lucindalunacy
Apr. 13th, 2006 12:55 pm (UTC)
i read a study that said that people are just too impulsive to get married and they blamed it largely on the fact that the country is so "marriage based" and all the pressures that are instilled into people blah blah blah

that being said.. i divorced my first husband because he used me as a punching bag...repeatedly.

but i totally agree with you. i swore i'd never ever ever get married again until i was totally sure with someone.. and now i cant imagine anyone else.

i get so mad when i hear about cases like you and paul and yet i see asshats abusing the rights they do have.

kevinduran
Apr. 13th, 2006 01:39 pm (UTC)
I don't necessarily think that everybody that gets divorced does so because they've fucked things up. My parents divorced when I was 16. I remember asking my mom once why she ever got married to my dad. The answer was simple: "he was a different person when we got married." People change. Some people change A LOT. My father had already transformed into an asshole by the time I was born so I never got to see the the good version of him.

My mom doesn't have any regrets about marrying him. She wouldn't have had me otherwise.
bfirrera
Apr. 13th, 2006 02:38 pm (UTC)
Well, with my parents...

...he cheated on her (bringing his mistress even back to THEIR MARRIAGE BED...which I do think is the worst way to cheat).

...she realized later on that she'd been gay all those years and hadn't come to terms with it. Women/society didn't really discuss sexuality/lesbianism back then. You were supposed to only work or go to school with one final goal in mind...finding a husband.

I certainly understand their reasoning for the divorce. And intellectually, I can even understand their reasoning for marrying (at least in that society of the late 60's), but I just wish more people wouldn't make those mistakes nowadays.
kevinduran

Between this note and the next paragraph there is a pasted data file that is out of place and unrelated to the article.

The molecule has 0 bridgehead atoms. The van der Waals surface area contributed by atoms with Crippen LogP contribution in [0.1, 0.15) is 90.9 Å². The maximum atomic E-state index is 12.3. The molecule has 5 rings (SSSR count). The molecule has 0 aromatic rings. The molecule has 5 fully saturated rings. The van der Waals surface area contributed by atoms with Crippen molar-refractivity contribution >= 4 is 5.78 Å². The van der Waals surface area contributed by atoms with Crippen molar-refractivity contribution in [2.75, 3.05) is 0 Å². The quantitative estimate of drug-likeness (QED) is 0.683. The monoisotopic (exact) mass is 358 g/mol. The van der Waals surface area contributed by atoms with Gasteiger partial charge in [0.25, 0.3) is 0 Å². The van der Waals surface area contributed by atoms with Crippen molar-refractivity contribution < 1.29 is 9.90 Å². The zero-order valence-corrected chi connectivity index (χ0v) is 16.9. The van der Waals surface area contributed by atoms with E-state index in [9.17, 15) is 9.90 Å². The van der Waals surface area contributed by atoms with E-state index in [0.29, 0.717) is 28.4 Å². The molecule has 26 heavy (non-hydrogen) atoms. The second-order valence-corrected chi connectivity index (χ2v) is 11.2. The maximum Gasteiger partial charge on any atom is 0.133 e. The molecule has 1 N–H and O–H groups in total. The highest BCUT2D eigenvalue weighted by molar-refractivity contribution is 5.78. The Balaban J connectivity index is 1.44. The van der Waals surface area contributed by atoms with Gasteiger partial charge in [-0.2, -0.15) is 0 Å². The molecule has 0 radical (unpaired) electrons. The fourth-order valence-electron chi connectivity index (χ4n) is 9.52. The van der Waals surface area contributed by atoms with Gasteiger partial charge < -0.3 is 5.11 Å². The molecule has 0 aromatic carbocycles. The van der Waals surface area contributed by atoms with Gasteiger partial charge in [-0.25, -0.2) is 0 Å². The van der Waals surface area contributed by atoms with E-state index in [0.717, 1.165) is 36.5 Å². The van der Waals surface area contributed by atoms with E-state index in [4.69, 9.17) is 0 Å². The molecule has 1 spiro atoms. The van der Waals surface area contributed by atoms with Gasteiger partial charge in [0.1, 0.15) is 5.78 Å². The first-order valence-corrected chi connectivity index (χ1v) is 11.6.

Apr. 13th, 2006 04:29 pm (UTC)
My dad had an affair too- with a woman he met at church. CATHOLIC church. (The rest of the family was no longer attending church at this point.) It was quite the scandal in our small town. Everyone knew...

I think times have changed so much now. Marriage just isn't that necessary anymore, unless you plan on having kids. It seems more like a business arrangement than anything!
mcpierce
Apr. 22nd, 2006 11:35 am (UTC)
I think times have changed so much now. Marriage just isn't that necessary anymore, unless you plan on having kids. It seems more like a business arrangement than anything!I think times have changed so much now. Marriage just isn't that necessary anymore, unless you plan on having kids. It seems more like a business arrangement than anything!

Which really brings marriage full-circle back to what it originally was: a contract between two people.
spazinmango124
Apr. 16th, 2006 01:30 am (UTC)
But then there's always the "stay togather for the kids", which is never better for the kids. And in about 99.99% of those cases the only reason they even got married, was because of the kids.

You know my family situation. And with my parents fighting alll the time and then progressng to "other" things as a result, I'd prefer that they'd divorce. Actually, never had been married at all.
( 9 comments — Leave a comment )